Sen. Hatch Eyes Changing Judiciary Policy
Jan. 23, 2003
WASHINGTON (AP) _ With Republicans in charge and President Bush calling for quick action on his judicial choices, Senate Judiciary Chairman Orrin Hatch says he will make it harder for Democratic senators to block home state nominees for federal judgeships.
At issue is the so-called ``blue slip'' tradition, referring to blue-colored approval papers that senators are asked to submit on nominees to fill vacant federal judgeships in their state. For the last few years, both home-state senators had to submit a positive blue slip for a nominee to be even considered by the Judiciary Committee.
But Republicans now fear Democratic senators will use negative blue slips to block Bush nominees. There are Democratic senators in 31 states who could end a nominee's chance by just submitting a negative form.
Under Hatch's plan, a single negative blue slip from a senator won't be enough to stop a Bush nominee, something that former Democratic Judiciary Chairmen Edward Kennedy of Massachusetts and Joseph Biden of Delaware did as well. Fourteen states have sent one Democrat each to the Senate.
``I'll give great weight to negative blue slips, but you can't have one senator holding up, for instance, circuit nominees,'' said Hatch, R-Utah.
``We're going to follow the Kennedy-Biden-Hatch policy, which basically says that blue slips will be given great weight but they're not dispositive. That's the way it should be,'' Hatch said.
Republicans are trying to move fast on Bush's nominees, scheduling votes and confirmation hearings for at least three Appeals Court nominees in the next two weeks. The first one expected to get a vote is Miguel Estrada, nominated for a seat on the U.S. Court of Appeals for the District of Columbia, which has often been a stepping stone to a Supreme Court appointment.
Democrats, however, are expected to fight Hatch's proposal, which would limit them to filibusters if they want to block Bush nominations. Republicans hold a 50-48-1 advantage in the Senate, with independent Sen. Jim Jeffords of Vermont usually voting with the Democrats.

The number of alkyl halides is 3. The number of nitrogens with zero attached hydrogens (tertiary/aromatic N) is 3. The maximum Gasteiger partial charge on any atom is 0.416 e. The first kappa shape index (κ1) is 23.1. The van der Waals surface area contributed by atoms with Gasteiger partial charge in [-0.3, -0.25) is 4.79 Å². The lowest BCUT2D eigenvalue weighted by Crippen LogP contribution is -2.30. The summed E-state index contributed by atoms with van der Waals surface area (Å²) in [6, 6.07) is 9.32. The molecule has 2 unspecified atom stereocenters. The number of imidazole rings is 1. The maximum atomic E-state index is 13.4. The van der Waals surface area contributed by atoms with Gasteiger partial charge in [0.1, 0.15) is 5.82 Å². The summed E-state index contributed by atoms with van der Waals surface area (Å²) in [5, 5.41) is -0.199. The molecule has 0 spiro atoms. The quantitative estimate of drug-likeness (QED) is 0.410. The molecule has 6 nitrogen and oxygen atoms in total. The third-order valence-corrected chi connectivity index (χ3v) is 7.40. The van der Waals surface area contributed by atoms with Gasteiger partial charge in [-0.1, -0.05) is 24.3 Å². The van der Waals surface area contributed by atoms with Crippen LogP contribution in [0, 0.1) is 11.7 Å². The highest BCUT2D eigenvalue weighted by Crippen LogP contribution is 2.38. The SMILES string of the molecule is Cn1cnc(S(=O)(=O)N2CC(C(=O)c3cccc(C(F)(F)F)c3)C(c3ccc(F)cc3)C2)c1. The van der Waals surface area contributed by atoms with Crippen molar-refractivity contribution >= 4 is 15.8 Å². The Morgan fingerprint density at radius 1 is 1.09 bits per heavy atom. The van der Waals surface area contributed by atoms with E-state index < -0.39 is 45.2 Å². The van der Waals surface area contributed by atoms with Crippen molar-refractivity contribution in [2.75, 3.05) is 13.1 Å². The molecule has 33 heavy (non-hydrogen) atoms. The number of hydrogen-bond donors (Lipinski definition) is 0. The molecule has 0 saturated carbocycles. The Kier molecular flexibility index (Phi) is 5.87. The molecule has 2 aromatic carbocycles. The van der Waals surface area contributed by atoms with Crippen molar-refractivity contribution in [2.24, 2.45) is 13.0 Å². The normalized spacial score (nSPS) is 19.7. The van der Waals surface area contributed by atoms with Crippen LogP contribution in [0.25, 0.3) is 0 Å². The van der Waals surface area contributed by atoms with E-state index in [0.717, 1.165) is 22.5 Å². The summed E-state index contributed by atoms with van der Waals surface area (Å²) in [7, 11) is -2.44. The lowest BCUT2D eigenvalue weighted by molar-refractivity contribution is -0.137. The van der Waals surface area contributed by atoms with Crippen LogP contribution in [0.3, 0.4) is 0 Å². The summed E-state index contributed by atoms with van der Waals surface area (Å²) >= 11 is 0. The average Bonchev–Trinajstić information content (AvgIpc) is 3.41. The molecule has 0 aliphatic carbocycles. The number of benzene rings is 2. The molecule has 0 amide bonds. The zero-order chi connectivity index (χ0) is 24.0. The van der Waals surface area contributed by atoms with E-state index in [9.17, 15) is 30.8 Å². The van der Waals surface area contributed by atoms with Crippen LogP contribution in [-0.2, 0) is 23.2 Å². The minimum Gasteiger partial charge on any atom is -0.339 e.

Sen. Patrick Leahy of Vermont, the committee's top Democrat, said Hatch was changing his own precedent.
``During the Clinton administration, he would not allow a nomination to move forward unless he had both blue slips,'' Leahy said. ``To do differently during the Bush administration would be inconsistent.''
Republican and Democratic senators have fought this battle before.
When Democrats controlled the Senate during the tenures of Republican Presidents Reagan and George H.W. Bush, they allowed judicial nominees to move forward if just one senator from a state submitted a positive blue slip.
After Republicans won control of the Senate in 1994, Democrats say Hatch refused to move a nomination from Democratic President Clinton unless he had positive blue slip approvals from both senators. Former GOP Sen. Jesse Helms of North Carolina used the tactic to block all of Clinton's court nominees from his state.
But in 2001, when George W. Bush took office, Hatch proposed dropping the requirement down to one blue slip. The suggestion so infuriated Democrats that they delayed nomination hearings for almost six months and even walked out on a Judiciary Committee voting session. That proposal became moot when Jeffords left the Republican Party and gave Democrats control of the Senate.
As Judiciary chairman, Leahy said he was following Hatch's lead in allowing a single negative blue slip to keep nominees from being considered by the committee.
Republicans say Democrats shouldn't have such veto power over the president's choices.
``I think that when a negative blue slip is sent back, I think Sen. Hatch is going to give it great weight but I'm not sure that he's prepared to say that a single senator can unilaterally block every single nomination in that state, certainly not circuit judge nominees,'' said Sen. Jeff Sessions, R-Ala., the only senator on the committee to go through the judicial nomination process.
But if Hatch ``now intends to follow different standards for President Bush's nominees than he did for President Clinton's nominees, the stark change unavoidably is going to have the appearance of playing partisan politics with the independent federal judiciary,'' said Leahy spokesman David Carle.
On the Net:
Senate Judiciary Committee: http://judiciary.senate.gov
Justice Department blue slip status records: http://www.usdoj.gov/olp/blueslips1.htm